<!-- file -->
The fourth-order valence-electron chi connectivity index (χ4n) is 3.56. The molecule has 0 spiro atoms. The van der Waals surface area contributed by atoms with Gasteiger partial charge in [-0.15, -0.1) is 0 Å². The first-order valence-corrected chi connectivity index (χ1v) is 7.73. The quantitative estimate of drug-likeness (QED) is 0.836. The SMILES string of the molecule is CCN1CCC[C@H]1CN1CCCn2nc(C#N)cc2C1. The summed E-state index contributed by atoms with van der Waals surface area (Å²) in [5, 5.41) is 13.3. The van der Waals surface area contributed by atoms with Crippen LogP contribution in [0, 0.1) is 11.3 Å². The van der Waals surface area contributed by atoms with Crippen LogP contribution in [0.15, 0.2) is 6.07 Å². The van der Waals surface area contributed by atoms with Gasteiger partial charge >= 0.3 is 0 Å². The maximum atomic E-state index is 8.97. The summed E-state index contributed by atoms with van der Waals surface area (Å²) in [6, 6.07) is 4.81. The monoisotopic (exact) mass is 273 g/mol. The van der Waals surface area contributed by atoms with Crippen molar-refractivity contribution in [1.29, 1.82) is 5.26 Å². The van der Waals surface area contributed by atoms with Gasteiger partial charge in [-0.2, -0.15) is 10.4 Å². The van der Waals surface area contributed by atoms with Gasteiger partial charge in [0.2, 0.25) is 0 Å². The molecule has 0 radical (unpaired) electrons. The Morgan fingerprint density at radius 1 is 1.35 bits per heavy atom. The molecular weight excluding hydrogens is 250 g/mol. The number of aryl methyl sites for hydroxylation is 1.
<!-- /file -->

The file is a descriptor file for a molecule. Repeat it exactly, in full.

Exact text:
The fourth-order valence-electron chi connectivity index (χ4n) is 3.56. The molecule has 0 spiro atoms. The van der Waals surface area contributed by atoms with Gasteiger partial charge in [-0.15, -0.1) is 0 Å². The first-order valence-corrected chi connectivity index (χ1v) is 7.73. The quantitative estimate of drug-likeness (QED) is 0.836. The SMILES string of the molecule is CCN1CCC[C@H]1CN1CCCn2nc(C#N)cc2C1. The summed E-state index contributed by atoms with van der Waals surface area (Å²) in [5, 5.41) is 13.3. The van der Waals surface area contributed by atoms with Crippen LogP contribution in [0, 0.1) is 11.3 Å². The van der Waals surface area contributed by atoms with Crippen LogP contribution in [0.15, 0.2) is 6.07 Å². The van der Waals surface area contributed by atoms with Gasteiger partial charge >= 0.3 is 0 Å². The maximum atomic E-state index is 8.97. The summed E-state index contributed by atoms with van der Waals surface area (Å²) in [6, 6.07) is 4.81. The monoisotopic (exact) mass is 273 g/mol. The van der Waals surface area contributed by atoms with Crippen molar-refractivity contribution in [1.29, 1.82) is 5.26 Å². The van der Waals surface area contributed by atoms with Gasteiger partial charge in [-0.2, -0.15) is 10.4 Å². The van der Waals surface area contributed by atoms with Gasteiger partial charge in [0.2, 0.25) is 0 Å². The molecule has 0 radical (unpaired) electrons. The Morgan fingerprint density at radius 1 is 1.35 bits per heavy atom. The molecular weight excluding hydrogens is 250 g/mol. The number of aryl methyl sites for hydroxylation is 1.